Archive for October, 2010

25
Oct
10

Oatmeal Cran-Raisin Cookies with Legume Butter Updated

When I decided to update the pictures in the original warm-air baked (dehydrated) oatmeal peanut butter cookies with new higher resolution images, I knew I would have to update the recipe as well. Here are the recipe changes: a homemade baker’s 5-spice blend, coarsely ground oatmeal for texture instead of a finer grind; a mix of dried cranberries and raisins; a homemade, low-calorie legume butter and cookies made with a popcorn leavener AND a puffed rice leavener.

The revised recipe is a little more complicated, a reflection of my experience all these months in the kitchen working on LTB formulations. Since I was going to take the trouble to reshoot the preparation, I couldn’t resist the chance to bring that early recipe more in line with the current direction of my baker’s craft (such as it is). Some of the changes reduce the calories, and other options increase the calorie count, so the total appears to be close to a zero sum. Yet, there are more flavors, more ways to make the cookies than before.

I will be going offline in a few weeks to change addresses, and I could be away for weeks. So, I wanted to bring all of the older recipes up to date asap. I’ll post the new focaccia recipes in a week (I only have to write them up). I’ll also try to post a new slow-baked cookie recipe that’s a crazy-lot-of-work. It was fun to make though.

Thanks for reading.

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01
Oct
10

Cinnamon Basil Crumb Cake (Steamed)

[ Equipment: steamer or steam oven. For more information about the terminology in this recipe, see Low Temperature Baking: A Journey of 3 Paths ].

The title of this recipe is not a typo: it’s really a steamed crumb cake. Crumb cakes are usually baked in dry heat, because the topping is supposed to be dry and crumbly. On this cake, the topping is crumbly but moist, similar to those on the individually wrapped coffee cakes sold in delis and convenience stores. In a regular crumb cake recipe, a high-temperature oven hardens the streusel into a fragile crust. Here, the oven is powered by steam, so the topping starts off dry, almost white and powdery. As it cooks, it absorbs water from the steam and aggregates into a blanket of delicious, soft brown pebbles.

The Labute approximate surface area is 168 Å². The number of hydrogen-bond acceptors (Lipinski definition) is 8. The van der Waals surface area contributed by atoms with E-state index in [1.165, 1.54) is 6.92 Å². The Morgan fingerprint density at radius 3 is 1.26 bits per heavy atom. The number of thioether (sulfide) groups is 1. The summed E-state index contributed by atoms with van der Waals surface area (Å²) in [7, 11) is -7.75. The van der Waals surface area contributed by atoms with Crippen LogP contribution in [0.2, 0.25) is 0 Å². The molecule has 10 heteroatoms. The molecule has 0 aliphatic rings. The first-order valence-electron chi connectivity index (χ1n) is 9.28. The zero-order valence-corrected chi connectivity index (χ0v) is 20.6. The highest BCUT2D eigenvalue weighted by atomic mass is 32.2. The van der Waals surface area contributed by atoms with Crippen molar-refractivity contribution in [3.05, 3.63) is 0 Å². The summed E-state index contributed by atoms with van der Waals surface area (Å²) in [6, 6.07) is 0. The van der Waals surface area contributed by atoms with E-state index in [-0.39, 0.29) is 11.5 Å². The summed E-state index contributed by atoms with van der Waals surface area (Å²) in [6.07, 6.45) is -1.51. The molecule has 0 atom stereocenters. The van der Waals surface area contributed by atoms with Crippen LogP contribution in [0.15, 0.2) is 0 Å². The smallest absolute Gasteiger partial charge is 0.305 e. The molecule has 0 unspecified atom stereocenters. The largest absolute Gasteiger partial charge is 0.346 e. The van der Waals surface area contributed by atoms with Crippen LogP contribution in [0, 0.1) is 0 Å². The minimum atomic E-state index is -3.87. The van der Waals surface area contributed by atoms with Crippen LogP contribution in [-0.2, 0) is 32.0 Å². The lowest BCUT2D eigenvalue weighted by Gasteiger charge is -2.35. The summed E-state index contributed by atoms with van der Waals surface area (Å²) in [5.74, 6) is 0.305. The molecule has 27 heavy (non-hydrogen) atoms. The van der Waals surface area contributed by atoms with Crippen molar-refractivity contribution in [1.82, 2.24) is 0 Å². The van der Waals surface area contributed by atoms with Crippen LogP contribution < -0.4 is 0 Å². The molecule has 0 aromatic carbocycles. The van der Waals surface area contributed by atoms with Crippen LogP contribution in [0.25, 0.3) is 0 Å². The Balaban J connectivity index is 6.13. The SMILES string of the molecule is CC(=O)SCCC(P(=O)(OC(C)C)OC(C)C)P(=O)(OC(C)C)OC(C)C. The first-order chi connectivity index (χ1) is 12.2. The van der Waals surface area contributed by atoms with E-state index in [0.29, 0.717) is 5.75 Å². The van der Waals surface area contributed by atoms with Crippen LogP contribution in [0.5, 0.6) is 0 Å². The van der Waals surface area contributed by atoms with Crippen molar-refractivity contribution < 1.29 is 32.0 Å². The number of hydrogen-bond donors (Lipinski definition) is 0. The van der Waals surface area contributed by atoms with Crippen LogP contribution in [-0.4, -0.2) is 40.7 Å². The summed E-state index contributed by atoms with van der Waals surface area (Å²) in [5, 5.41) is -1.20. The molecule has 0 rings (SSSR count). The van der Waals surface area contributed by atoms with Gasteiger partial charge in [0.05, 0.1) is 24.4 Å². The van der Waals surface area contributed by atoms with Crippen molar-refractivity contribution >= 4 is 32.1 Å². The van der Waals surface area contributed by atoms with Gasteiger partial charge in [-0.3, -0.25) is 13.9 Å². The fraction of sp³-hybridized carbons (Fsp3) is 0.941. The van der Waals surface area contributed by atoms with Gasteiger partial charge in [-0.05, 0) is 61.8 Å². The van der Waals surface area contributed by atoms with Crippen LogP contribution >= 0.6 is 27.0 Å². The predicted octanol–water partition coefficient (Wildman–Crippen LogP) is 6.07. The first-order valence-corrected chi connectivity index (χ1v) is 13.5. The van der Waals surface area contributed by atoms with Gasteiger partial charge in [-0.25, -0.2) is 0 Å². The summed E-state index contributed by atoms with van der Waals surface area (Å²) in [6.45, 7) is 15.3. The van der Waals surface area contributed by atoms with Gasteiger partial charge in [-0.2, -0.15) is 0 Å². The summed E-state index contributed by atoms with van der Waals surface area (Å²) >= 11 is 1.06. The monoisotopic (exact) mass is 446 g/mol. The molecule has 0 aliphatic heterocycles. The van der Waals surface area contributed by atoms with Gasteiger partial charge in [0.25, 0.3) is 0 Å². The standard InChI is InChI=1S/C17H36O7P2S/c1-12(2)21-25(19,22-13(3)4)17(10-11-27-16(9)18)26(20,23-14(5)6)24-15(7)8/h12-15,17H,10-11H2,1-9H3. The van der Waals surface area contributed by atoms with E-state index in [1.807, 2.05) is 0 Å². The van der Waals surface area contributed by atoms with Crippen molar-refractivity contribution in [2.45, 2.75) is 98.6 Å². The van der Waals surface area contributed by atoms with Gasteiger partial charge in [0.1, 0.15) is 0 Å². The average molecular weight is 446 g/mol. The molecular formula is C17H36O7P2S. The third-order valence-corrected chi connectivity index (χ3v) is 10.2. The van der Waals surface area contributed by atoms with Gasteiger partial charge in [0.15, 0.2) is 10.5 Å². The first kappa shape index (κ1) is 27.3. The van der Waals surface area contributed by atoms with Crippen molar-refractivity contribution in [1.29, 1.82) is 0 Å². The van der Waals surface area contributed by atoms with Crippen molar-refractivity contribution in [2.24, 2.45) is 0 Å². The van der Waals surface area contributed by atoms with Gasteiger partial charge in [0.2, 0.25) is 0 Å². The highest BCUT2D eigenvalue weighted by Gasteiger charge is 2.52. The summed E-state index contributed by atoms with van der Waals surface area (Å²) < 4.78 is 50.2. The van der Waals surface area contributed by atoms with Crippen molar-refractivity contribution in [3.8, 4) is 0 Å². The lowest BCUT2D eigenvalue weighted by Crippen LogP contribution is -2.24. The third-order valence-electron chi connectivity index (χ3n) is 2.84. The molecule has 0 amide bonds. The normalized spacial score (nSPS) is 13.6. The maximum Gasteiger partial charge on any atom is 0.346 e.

Besides the unusual topping, this recipe illustrates a technique common in the assemblage of steamed cakes. Because steaming is so efficient, a cake can built up in a series of flash-steamed layers. This recipe demonstrates the versatility of that technique. The plumped raisins float just above the bottom of the cake, although the batter itself is not sufficiently buoyant to support the raisins. The trick is a thin strip of batter poured into the pan and flash-steamed as a platform for the raisins. Similarly, the crumb topping would sink if sprinkled over the cake batter. Instead, it goes on after the body of the cake has finished steaming.

The inspiration for the flavoring is an herb called cinnamon basil. It’s not available at my local markets, so I simulated the ingredient by mixing regular basil and powdered cinnamon. An accurate substitution would be a pinch of cinnamon per teaspoon of dried basil. For a crumb cake, I thought the cinnamon should be more assertive, so the flavoring is half cinnamon and half basil. The taste of basil remains distinct. Even the raisins are re-hydrated in basil-infused water.

The cake itself is a cottony-soft sponge cake, leavened with egg foam and a tiny amount of baking powder. The high ratio of cornstarch to flour is the reason for the fluffy texture. The applesauce and higher sugar content give the cake its moistness – it has double the sugar-to-egg ratio of a basic Genoise cake. The weight of that extra sugar partially collapses the egg foam, hence the need for the baking powder boost.

The instructions for beating the egg foam repeatedly state that the batter should be heated until all the sugar has been mixed in and dissolved. The recipe was formulated with an electric whisk as the mixing device. Electric whisks are not as fast or powerful as a high-speed stand mixer or even a handheld two-beater electric mixer, and the heating expedites the formation of the egg foam. If the recipe is implemented with a high-speed mixer, it may be possible to omit the heating, although I have not tried it that way.

Here are a few more tips for assisting the egg foam to maximum height:

  • Fresh baking powder – the recipe specifies only a little baking powder, so it must be fresh. Test the strength of baking powder by putting a tiny spoonful in hot or boiling water and seeing how much it fizzes.
  • Beat the egg foam a lot – even when the egg foam forms a ribbon when dripped from the beaters, it’s doesn’t hurt to continue beating it for a few minutes more, because the egg foam stabilizes with longer beating time.
  • Greased and floured pan – out of laziness, I don’t always flour my pans. With egg foam batters, however, it’s a good idea to do that always. Pans with only grease are slippery, and the batter can’t grip the sides and pull itself up.
  • Rolling boil – a rolling boil means that the inside of the steamer is thick with steam and thicker steam means more heat transfer to the pan, which invigorates the air bubbles and the baking powder reaction in the batter.